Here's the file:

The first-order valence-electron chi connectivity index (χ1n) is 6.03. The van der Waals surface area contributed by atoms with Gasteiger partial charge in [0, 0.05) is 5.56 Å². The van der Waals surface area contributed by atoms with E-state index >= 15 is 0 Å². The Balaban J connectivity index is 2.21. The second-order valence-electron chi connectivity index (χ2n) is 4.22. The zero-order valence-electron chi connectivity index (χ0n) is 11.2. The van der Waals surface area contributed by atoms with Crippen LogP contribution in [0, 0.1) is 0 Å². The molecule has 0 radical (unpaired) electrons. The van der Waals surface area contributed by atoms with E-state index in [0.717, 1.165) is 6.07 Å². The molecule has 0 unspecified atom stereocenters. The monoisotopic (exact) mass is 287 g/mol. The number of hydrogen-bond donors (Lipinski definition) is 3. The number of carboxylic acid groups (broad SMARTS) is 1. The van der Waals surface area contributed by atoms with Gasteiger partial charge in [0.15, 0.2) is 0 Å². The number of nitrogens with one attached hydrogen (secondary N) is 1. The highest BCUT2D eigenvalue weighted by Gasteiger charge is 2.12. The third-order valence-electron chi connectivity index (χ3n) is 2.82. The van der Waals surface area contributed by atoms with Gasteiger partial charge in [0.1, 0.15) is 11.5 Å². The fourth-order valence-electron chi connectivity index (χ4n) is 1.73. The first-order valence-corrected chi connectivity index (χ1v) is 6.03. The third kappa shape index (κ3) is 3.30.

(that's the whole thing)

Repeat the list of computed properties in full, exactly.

The first-order valence-electron chi connectivity index (χ1n) is 6.03. The van der Waals surface area contributed by atoms with Gasteiger partial charge in [0, 0.05) is 5.56 Å². The van der Waals surface area contributed by atoms with E-state index >= 15 is 0 Å². The Balaban J connectivity index is 2.21. The second-order valence-electron chi connectivity index (χ2n) is 4.22. The zero-order valence-electron chi connectivity index (χ0n) is 11.2. The van der Waals surface area contributed by atoms with Crippen LogP contribution in [0, 0.1) is 0 Å². The molecule has 0 radical (unpaired) electrons. The van der Waals surface area contributed by atoms with E-state index in [0.717, 1.165) is 6.07 Å². The molecule has 0 unspecified atom stereocenters. The monoisotopic (exact) mass is 287 g/mol. The number of hydrogen-bond donors (Lipinski definition) is 3. The number of carboxylic acid groups (broad SMARTS) is 1. The van der Waals surface area contributed by atoms with Gasteiger partial charge in [0.15, 0.2) is 0 Å². The number of nitrogens with one attached hydrogen (secondary N) is 1. The highest BCUT2D eigenvalue weighted by Gasteiger charge is 2.12. The third-order valence-electron chi connectivity index (χ3n) is 2.82. The van der Waals surface area contributed by atoms with Gasteiger partial charge in [0.1, 0.15) is 11.5 Å². The fourth-order valence-electron chi connectivity index (χ4n) is 1.73. The first-order valence-corrected chi connectivity index (χ1v) is 6.03. The third kappa shape index (κ3) is 3.30.